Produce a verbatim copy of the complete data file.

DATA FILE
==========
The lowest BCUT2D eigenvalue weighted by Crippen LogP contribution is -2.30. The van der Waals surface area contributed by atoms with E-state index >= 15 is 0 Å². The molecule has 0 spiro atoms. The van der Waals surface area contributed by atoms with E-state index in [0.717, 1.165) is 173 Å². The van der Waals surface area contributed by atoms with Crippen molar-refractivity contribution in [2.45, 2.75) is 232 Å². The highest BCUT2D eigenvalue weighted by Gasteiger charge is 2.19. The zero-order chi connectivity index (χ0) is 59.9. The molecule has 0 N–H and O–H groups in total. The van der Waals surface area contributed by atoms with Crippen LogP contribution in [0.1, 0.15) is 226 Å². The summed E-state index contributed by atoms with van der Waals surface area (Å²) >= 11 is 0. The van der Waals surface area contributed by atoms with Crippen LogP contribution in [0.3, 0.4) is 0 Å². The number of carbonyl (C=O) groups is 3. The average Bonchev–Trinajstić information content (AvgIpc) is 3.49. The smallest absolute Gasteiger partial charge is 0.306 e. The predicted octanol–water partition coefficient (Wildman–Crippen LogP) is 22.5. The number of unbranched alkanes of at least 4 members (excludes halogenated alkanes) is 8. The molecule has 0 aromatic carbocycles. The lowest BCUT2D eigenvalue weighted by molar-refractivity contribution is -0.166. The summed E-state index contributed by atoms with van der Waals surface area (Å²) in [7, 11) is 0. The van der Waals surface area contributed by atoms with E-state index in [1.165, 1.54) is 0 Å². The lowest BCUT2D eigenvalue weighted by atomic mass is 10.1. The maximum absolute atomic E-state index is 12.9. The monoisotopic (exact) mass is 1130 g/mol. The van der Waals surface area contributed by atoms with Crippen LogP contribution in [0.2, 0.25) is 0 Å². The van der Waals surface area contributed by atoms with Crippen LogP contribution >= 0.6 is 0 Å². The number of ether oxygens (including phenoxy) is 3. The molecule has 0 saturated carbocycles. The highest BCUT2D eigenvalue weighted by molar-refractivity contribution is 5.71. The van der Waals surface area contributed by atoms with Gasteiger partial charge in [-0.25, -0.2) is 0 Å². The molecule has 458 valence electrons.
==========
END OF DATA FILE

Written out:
The lowest BCUT2D eigenvalue weighted by Crippen LogP contribution is -2.30. The van der Waals surface area contributed by atoms with E-state index >= 15 is 0 Å². The molecule has 0 spiro atoms. The van der Waals surface area contributed by atoms with E-state index in [0.717, 1.165) is 173 Å². The van der Waals surface area contributed by atoms with Crippen molar-refractivity contribution in [2.45, 2.75) is 232 Å². The highest BCUT2D eigenvalue weighted by Gasteiger charge is 2.19. The zero-order chi connectivity index (χ0) is 59.9. The molecule has 0 N–H and O–H groups in total. The van der Waals surface area contributed by atoms with Crippen LogP contribution in [0.1, 0.15) is 226 Å². The summed E-state index contributed by atoms with van der Waals surface area (Å²) >= 11 is 0. The van der Waals surface area contributed by atoms with Crippen LogP contribution in [0.3, 0.4) is 0 Å². The number of carbonyl (C=O) groups is 3. The average Bonchev–Trinajstić information content (AvgIpc) is 3.49. The smallest absolute Gasteiger partial charge is 0.306 e. The predicted octanol–water partition coefficient (Wildman–Crippen LogP) is 22.5. The number of unbranched alkanes of at least 4 members (excludes halogenated alkanes) is 8. The molecule has 0 aromatic carbocycles. The lowest BCUT2D eigenvalue weighted by molar-refractivity contribution is -0.166. The summed E-state index contributed by atoms with van der Waals surface area (Å²) in [7, 11) is 0. The van der Waals surface area contributed by atoms with E-state index in [1.165, 1.54) is 0 Å². The lowest BCUT2D eigenvalue weighted by atomic mass is 10.1. The maximum absolute atomic E-state index is 12.9. The monoisotopic (exact) mass is 1130 g/mol. The van der Waals surface area contributed by atoms with Crippen LogP contribution in [0.2, 0.25) is 0 Å². The van der Waals surface area contributed by atoms with Crippen LogP contribution >= 0.6 is 0 Å². The number of ether oxygens (including phenoxy) is 3. The molecule has 0 saturated carbocycles. The highest BCUT2D eigenvalue weighted by molar-refractivity contribution is 5.71. The van der Waals surface area contributed by atoms with Gasteiger partial charge in [-0.25, -0.2) is 0 Å². The molecule has 458 valence electrons.